By now, you probably have seen the “Facebook Year in Review” storm over the way that some users were presented with painful memories from the past year in a happy sort of way. Eric Meyer, an expert web designer, became the inadvertent spokesman for the opposition when he took issue with the practice on his blog. His recent post on the whole subject has some very good points for any business that has an internet presence to consider carefully.
The Problem With Algorithms
What happened to Eric happened to many people when Facebook decided to give them the year in review. The algorithm sifted through events and presented those that had the most easily tracked response metrics…the ‘most popular’ events. The problem? Some things with the most comments and interaction are not good memories.
For Eric, it was a beloved daughter’s death and her photo surrounded by happy icons in his feed with no clear way to make it stop.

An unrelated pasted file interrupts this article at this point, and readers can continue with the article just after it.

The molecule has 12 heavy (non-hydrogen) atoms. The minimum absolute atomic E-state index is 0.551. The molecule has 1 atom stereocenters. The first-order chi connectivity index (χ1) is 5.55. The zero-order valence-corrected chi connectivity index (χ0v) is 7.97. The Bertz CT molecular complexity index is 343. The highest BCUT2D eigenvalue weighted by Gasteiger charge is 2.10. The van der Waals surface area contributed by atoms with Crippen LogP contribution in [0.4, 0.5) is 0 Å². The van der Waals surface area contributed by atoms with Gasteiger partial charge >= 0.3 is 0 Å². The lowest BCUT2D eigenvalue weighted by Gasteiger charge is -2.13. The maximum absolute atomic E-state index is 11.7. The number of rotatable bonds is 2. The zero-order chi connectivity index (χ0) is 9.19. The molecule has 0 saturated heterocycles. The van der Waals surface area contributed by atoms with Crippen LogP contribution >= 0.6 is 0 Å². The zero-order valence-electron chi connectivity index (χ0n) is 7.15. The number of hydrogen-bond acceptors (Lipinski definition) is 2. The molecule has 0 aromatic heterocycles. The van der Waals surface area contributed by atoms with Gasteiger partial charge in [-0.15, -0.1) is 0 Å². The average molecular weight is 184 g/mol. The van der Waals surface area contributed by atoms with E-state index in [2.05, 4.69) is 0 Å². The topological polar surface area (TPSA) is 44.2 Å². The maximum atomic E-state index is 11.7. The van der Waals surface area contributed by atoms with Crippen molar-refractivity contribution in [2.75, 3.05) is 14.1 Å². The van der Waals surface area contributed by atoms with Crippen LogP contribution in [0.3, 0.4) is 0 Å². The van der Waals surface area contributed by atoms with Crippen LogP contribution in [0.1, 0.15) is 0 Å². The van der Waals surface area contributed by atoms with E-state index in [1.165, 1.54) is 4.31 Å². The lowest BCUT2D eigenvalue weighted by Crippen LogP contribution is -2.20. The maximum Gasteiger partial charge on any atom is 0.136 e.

For many others, it was pictures of an ex, or just situations they really wanted to forget. But the algorithm doesn’t know why people clicked on things because all it does is count clicks. I like what one commenter said on the blog post about the ‘like’button not really being used to indicate ‘liking’. It’s the same thing, really. The machines do what the machines are programmed to do.
The Need For People To Pay Attention
This is not a problem exclusive to Facebook. Website design and development is a challenging field because you cannot always predict how the rest of the world will respond to a feature. Marketing campaigns are the same way. Social media has put every error in judgement under a microscope and then broadcast it into a reputation management challenge.
I’m glad that Facebook apologized, but the best thing about this situation has been the increased conversation about the need to pay attention to what is going on. This was Eric’s original point and he made it well.
A feature that works really well in one way can be a big problem in another. We can’t anticipate this every time. But we can pay attention to responses and work to keep the damage minimal. Human misjudgement happens because we are human — algorithm cruelty happens because algorithms are not.